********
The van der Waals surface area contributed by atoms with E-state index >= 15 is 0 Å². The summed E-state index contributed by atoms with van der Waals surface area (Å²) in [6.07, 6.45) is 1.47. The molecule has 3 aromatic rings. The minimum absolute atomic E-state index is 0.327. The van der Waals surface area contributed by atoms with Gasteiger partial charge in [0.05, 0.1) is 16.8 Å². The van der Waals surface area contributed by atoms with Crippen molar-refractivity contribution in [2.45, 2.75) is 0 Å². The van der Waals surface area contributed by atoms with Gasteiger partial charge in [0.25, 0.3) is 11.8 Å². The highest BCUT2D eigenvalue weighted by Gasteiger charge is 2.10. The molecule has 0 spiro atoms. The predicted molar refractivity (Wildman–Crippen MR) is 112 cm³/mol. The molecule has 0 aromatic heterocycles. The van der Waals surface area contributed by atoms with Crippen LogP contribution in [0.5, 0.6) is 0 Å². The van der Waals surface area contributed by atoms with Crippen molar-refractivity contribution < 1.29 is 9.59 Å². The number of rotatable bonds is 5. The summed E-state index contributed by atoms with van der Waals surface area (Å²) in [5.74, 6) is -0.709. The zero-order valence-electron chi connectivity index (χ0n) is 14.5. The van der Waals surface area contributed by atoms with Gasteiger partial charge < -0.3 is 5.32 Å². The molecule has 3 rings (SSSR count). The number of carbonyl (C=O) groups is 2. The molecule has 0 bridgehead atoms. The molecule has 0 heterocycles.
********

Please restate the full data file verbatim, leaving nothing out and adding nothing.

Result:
The van der Waals surface area contributed by atoms with E-state index >= 15 is 0 Å². The summed E-state index contributed by atoms with van der Waals surface area (Å²) in [6.07, 6.45) is 1.47. The molecule has 3 aromatic rings. The minimum absolute atomic E-state index is 0.327. The van der Waals surface area contributed by atoms with Gasteiger partial charge in [0.05, 0.1) is 16.8 Å². The van der Waals surface area contributed by atoms with Crippen molar-refractivity contribution in [2.45, 2.75) is 0 Å². The van der Waals surface area contributed by atoms with Gasteiger partial charge in [0.25, 0.3) is 11.8 Å². The highest BCUT2D eigenvalue weighted by Gasteiger charge is 2.10. The molecule has 0 spiro atoms. The predicted molar refractivity (Wildman–Crippen MR) is 112 cm³/mol. The molecule has 0 aromatic heterocycles. The van der Waals surface area contributed by atoms with Crippen LogP contribution in [0.5, 0.6) is 0 Å². The van der Waals surface area contributed by atoms with Crippen molar-refractivity contribution < 1.29 is 9.59 Å². The number of rotatable bonds is 5. The summed E-state index contributed by atoms with van der Waals surface area (Å²) in [5.74, 6) is -0.709. The zero-order valence-electron chi connectivity index (χ0n) is 14.5. The van der Waals surface area contributed by atoms with Gasteiger partial charge < -0.3 is 5.32 Å². The molecule has 3 rings (SSSR count). The number of carbonyl (C=O) groups is 2. The molecule has 0 bridgehead atoms. The molecule has 0 heterocycles.